Silver Chips Online

Kanye West: 'Late' but worth it

Second album shows West's musical genius

By Josh Zipin, Online Managing Sports Editor
September 8, 2005
"I'm trying to right my wrongs/ But it's funny the same wrongs help me write this song," Kanye West raps on his new album "Late Registration." West is by no means a typical rapper, most notably he never grew up in a rough neighborhood. Instead of the traditional thug who raps of his past, West doesn't hide his middle-class upbringing and consequently produces a different kind of sound. In the case of "Late Registration," different is most certainly a positive.

West shows no signs of a sophomore slump with his second album. On his first album, "The College Dropout," West crammed too many of his thoughts into the album, because he finally had his chance to rap after being a producer for so many years. On "Late Registration," however, West knows he has the spotlight so he chooses his words more carefully. The result is a much more polished and innovative sound.

West's first track, "Heard 'Em Say," features vocals by Adam Levine of Maroon 5. The beat on this song is different from typical hip-hop beats with the sound of a piano punctuating the soft, soothing melody. The odd pairing makes for a unique track as Levine's soft voice blends with West's powerful verses. The Levine compliments the melody nicely with his vocals in the chorus: "And I heard 'em say/ Nothing's ever promised tomorrow today/ But we'll find a way. West has a few other slow, meaningful tracks on the album which include the eloquent "Hey Mama," whose soft beat and sappy hook could appeal to any mother. "I wanna scream so loud for you, cuz I'm so proud of you/ Let me tell you what I'm about to do/ I appreciate what you allowed for me/I just want you to be proud of me," raps West on the song.

The upbeat track, "Touch the Sky," marches to a different beat and conveys West's ambitions. In the background a voice sings: "You on top of the world, baby you on top of the world." He also talks about his peer, Jay-Z: "I just wanted to shine/ Jay's favorite line, 'dawg in due time'/ Now he look at me like 'Damn you where I am'/ A hip hop legend." The beat features a brass band which compliments the bass in the song. Each beat on Late Registration is immaculately produced, but the beat on "Touch the Sky" is without a doubt the best on the album. In "Gold Digger," Jamie Foxx sings in a high, bluesy, Ray Charles-like voice, setting the track's tone in the opening lines: "She take my money when I'm in need/ Yea she's a trifflin' friend indeed/ Oh she's a gold digger, way over town/ That digs on me." West also makes a few jokes throughout the song about how the so-called gold digger woman is richer than the man. "You will see him on TV Any Given Sunday/ Win the Super Bowl and drive off in a Hyundai."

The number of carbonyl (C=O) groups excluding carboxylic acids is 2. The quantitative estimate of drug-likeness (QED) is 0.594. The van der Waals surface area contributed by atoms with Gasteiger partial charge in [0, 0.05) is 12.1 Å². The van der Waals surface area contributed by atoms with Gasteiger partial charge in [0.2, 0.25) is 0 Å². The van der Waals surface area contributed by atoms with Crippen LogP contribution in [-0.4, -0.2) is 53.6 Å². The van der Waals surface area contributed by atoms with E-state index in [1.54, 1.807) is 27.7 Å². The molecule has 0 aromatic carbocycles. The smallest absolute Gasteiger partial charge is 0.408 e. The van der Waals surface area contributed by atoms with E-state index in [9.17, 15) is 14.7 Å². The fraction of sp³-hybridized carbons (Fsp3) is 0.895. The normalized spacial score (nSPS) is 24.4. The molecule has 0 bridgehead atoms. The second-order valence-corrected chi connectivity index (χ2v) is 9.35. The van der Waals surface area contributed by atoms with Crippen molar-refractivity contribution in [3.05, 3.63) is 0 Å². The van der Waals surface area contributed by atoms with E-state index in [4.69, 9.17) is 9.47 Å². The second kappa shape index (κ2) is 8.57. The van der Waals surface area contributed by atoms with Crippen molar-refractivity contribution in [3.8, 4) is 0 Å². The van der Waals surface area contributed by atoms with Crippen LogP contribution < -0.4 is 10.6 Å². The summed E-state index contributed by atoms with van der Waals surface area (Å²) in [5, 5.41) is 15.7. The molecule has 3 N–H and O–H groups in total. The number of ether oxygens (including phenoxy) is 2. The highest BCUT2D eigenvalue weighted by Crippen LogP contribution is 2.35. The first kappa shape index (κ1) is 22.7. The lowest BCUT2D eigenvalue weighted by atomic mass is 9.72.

There is something for every hip-hop fan on "Late Registration." There are the gangster tracks such as "Gone," featuring Cam'Ron and Consequence, as well as "Drive Slow," featuring the dirty south drawl of Paul Wall and GLC of Swishahouse. West also has a few politically subversive song such as "Crack Music," which features The Game, and is comprised of controversial lyrics that would make Public Enemy proud. This song uses irony well to ridicule the president for his handling of Iraq in the two simple lines: "Who gave Saddam anthrax? / George Bush got the answers." "Crack Music" also directly addresses the drug problems faced by millions: "When our heroes and heroines get hooked on heroin/ Crack raised the murder rate in DC and Maryland/ Sometimes I feel like music is the only medicine." West's ability to make political statements or voice opinions in songs is a powerful quality that not all artists--especially hip-hop artists-- are able to pull off.

The track "My Way Home," on the other hand, is in no way a gangster track, but rather one of the albums best overall songs. Provocative and brief (1 minute 43 seconds), it features powerful verses by West's friend and fellow Chi-town rapper, Common Sense: "Hypes fighting for hits to heighten they hell/ Don't he know he only get as high as he fell/ Show money becomes bail/ I wish love was for sale."

Every rapper has a certain amount of arrogance, and Kanye West is no exception. In the tracks "Bring Me Down" and "Celebration," West seems to brag about finally making it big. He is, of course, entitled to this egotism after nearly every major recording company laughed at his potential as a rapper. On "Bring Me Down," which features the soulful sound of Brandy, West produces a modern day hip-hop equivalent to MC Hammer's "Can't Touch This" minus the annoying chorus and the blatant hubris, which he uses to announce that he has made it big: "Since Pac past away/ Most you rappers don't deserve a track from me."

"Late Registration," overall, is a flawlessly produced album that commands the listener's ears. Kanye West proves all over again that he is the newest alternative to the traditional gangster rap. West tackles stereotypes such as race and class by magically blending beats and lyrics. Such a musical genius is worth listening to.

http://silverchips.mbhs.edu/story/5570